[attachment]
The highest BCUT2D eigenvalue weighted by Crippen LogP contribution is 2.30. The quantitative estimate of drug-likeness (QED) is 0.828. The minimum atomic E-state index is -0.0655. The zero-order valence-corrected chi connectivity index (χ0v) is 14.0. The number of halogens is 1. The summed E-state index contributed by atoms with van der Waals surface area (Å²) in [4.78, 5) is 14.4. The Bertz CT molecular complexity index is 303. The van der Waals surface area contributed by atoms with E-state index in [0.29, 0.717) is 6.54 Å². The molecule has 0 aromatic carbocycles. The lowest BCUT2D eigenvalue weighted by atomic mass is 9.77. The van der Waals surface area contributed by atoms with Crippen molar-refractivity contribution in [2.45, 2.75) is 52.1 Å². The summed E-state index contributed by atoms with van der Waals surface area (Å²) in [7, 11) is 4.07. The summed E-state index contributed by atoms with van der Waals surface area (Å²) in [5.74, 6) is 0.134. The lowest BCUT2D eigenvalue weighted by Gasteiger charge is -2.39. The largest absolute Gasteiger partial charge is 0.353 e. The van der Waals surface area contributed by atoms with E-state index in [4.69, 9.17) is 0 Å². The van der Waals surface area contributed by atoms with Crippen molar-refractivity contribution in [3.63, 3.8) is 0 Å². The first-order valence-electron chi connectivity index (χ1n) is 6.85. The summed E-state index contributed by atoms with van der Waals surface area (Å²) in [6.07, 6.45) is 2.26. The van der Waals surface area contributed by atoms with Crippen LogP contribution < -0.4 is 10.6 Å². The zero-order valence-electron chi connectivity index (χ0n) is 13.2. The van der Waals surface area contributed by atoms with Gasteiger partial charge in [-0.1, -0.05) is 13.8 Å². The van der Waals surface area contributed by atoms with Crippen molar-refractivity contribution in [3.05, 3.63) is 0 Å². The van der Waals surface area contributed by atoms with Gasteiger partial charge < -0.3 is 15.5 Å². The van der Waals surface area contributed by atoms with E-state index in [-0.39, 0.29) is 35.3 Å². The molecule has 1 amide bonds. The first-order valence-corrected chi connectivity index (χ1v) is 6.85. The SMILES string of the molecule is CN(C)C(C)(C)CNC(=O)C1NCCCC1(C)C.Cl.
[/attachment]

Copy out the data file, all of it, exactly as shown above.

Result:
The highest BCUT2D eigenvalue weighted by Crippen LogP contribution is 2.30. The quantitative estimate of drug-likeness (QED) is 0.828. The minimum atomic E-state index is -0.0655. The zero-order valence-corrected chi connectivity index (χ0v) is 14.0. The number of halogens is 1. The summed E-state index contributed by atoms with van der Waals surface area (Å²) in [4.78, 5) is 14.4. The Bertz CT molecular complexity index is 303. The van der Waals surface area contributed by atoms with E-state index in [0.29, 0.717) is 6.54 Å². The molecule has 0 aromatic carbocycles. The lowest BCUT2D eigenvalue weighted by atomic mass is 9.77. The van der Waals surface area contributed by atoms with Crippen molar-refractivity contribution in [2.45, 2.75) is 52.1 Å². The summed E-state index contributed by atoms with van der Waals surface area (Å²) in [7, 11) is 4.07. The summed E-state index contributed by atoms with van der Waals surface area (Å²) in [5.74, 6) is 0.134. The lowest BCUT2D eigenvalue weighted by Gasteiger charge is -2.39. The largest absolute Gasteiger partial charge is 0.353 e. The van der Waals surface area contributed by atoms with E-state index in [4.69, 9.17) is 0 Å². The van der Waals surface area contributed by atoms with Crippen molar-refractivity contribution in [3.63, 3.8) is 0 Å². The first-order valence-electron chi connectivity index (χ1n) is 6.85. The summed E-state index contributed by atoms with van der Waals surface area (Å²) in [6.07, 6.45) is 2.26. The van der Waals surface area contributed by atoms with Crippen LogP contribution < -0.4 is 10.6 Å². The zero-order valence-electron chi connectivity index (χ0n) is 13.2. The van der Waals surface area contributed by atoms with Gasteiger partial charge in [-0.1, -0.05) is 13.8 Å². The van der Waals surface area contributed by atoms with Crippen molar-refractivity contribution in [3.05, 3.63) is 0 Å². The van der Waals surface area contributed by atoms with Gasteiger partial charge < -0.3 is 15.5 Å². The van der Waals surface area contributed by atoms with E-state index in [-0.39, 0.29) is 35.3 Å². The molecule has 1 amide bonds. The first-order valence-corrected chi connectivity index (χ1v) is 6.85. The SMILES string of the molecule is CN(C)C(C)(C)CNC(=O)C1NCCCC1(C)C.Cl.